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The story of Rick Ankiel is well known by now. He was a phenom pitcher who burst onto the scene with the Cardinals in 1999 and into the 2000 season as one of the top young talents in the game. Then, in the 2000 playoffs, he melted down. He got the yips. Whatever you want to call it, he lost the ability to throw strikes and his pitching career was soon over. He came back, however, against all odds, and remade his career as a solid outfielder.

It’s inspirational and incredible. But there is a lot more to the story that we’ve ever known. We will soon, however, as Ankiel is coming out with a book. Today he took to the airwaves and shared some about it. Including some amazing stuff:

On drinking in his first start after the famous meltdown in Game One of the 2000 National League division series against the Braves:

“Before that game…I’m scared to death. I know I have no chance. Feeling the pressure of all that, right before the game I get a bottle of vodka. I just started drinking vodka. Low and behold, it kind of tamed the monster, and I was able to do what I wanted. I’m sitting on the bench feeling crazy I have to drink vodka to pitch through this. It worked for that game. (I had never drank before a game before). It was one of those things like the yipps, the monster, the disease…it didn’t fight fair so I felt like I wasn’t going to fight fair either.”

Imagine spending your whole life getting to the pinnacle of your career. Then imagine it immediately disintegrating. And then imagine having to go out and do it again in front of millions. It’s almost impossible for anyone to contemplate and, as such, it’s hard to judge almost anything Ankiel did in response to that when he was 21 years-old. That Ankiel got through that and made a career for himself is absolutely amazing. It’s a testament to his drive and determination.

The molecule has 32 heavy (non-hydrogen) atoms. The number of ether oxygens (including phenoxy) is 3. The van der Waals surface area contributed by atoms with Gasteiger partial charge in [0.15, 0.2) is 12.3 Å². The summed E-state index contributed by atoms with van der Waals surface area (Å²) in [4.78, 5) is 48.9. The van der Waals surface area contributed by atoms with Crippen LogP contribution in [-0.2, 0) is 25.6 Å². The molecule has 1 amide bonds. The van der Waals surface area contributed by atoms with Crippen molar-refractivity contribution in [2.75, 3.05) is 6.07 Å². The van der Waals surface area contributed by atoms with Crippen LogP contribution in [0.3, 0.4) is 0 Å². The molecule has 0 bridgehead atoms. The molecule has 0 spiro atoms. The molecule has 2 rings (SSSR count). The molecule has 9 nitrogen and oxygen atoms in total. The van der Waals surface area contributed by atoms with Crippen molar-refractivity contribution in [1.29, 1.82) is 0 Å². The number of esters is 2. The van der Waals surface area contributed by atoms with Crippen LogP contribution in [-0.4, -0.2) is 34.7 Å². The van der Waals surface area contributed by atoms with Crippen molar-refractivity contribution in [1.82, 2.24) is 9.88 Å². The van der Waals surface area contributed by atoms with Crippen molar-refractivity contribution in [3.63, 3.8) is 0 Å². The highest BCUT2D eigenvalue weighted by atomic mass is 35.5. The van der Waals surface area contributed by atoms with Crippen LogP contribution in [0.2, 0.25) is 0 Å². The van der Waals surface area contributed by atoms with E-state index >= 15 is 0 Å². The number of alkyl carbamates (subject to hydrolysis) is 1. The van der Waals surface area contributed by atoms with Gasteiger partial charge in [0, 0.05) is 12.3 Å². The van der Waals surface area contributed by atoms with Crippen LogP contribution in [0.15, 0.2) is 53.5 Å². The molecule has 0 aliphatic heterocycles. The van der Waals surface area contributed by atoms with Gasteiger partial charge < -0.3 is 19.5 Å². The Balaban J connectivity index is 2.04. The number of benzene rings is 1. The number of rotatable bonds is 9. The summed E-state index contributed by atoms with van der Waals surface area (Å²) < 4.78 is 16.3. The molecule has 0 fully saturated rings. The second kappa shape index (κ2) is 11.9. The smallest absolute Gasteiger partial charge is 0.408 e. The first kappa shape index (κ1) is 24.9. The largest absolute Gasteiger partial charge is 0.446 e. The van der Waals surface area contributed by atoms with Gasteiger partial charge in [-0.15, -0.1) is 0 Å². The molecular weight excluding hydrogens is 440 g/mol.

Justin Turner talks “Easy D”

CHICAGO, IL - OCTOBER 22:  Justin Turner #10 of the Los Angeles Dodgers warms up prior to game six of the National League Championship Series against the Chicago Cubs at Wrigley Field on October 22, 2016 in Chicago, Illinois.  (Photo by Jonathan Daniel/Getty Images)
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A couple of weeks ago our president wrote one of his more . . . vexing tweets. He was talking about immigration when he whipped out the phrase . . . “Easy D”:

No one was quite sure what he meant by Easy D. Was it the older brother of N.W.A.’s founder? The third sequel to that Emma Stone movie from a few years back? So many questions!

Baseball Twitter had fun with it, though, with a lot of people wondering how they could work it in casually to their commentary:

It wasn’t a scout who did it, but twelve days after that, a player obliged Mr. McCullough:

I have no more idea what Turner was talking about with that than Trump was. We’ll have to wait for the full story in the L.A. Times. But I am going to assume Turner was doing McCullough a solid with that one rather than commenting on the president’s tweet. Either way, I’m glad he made the effort.

And before you ask: yes, it’s a slow news day.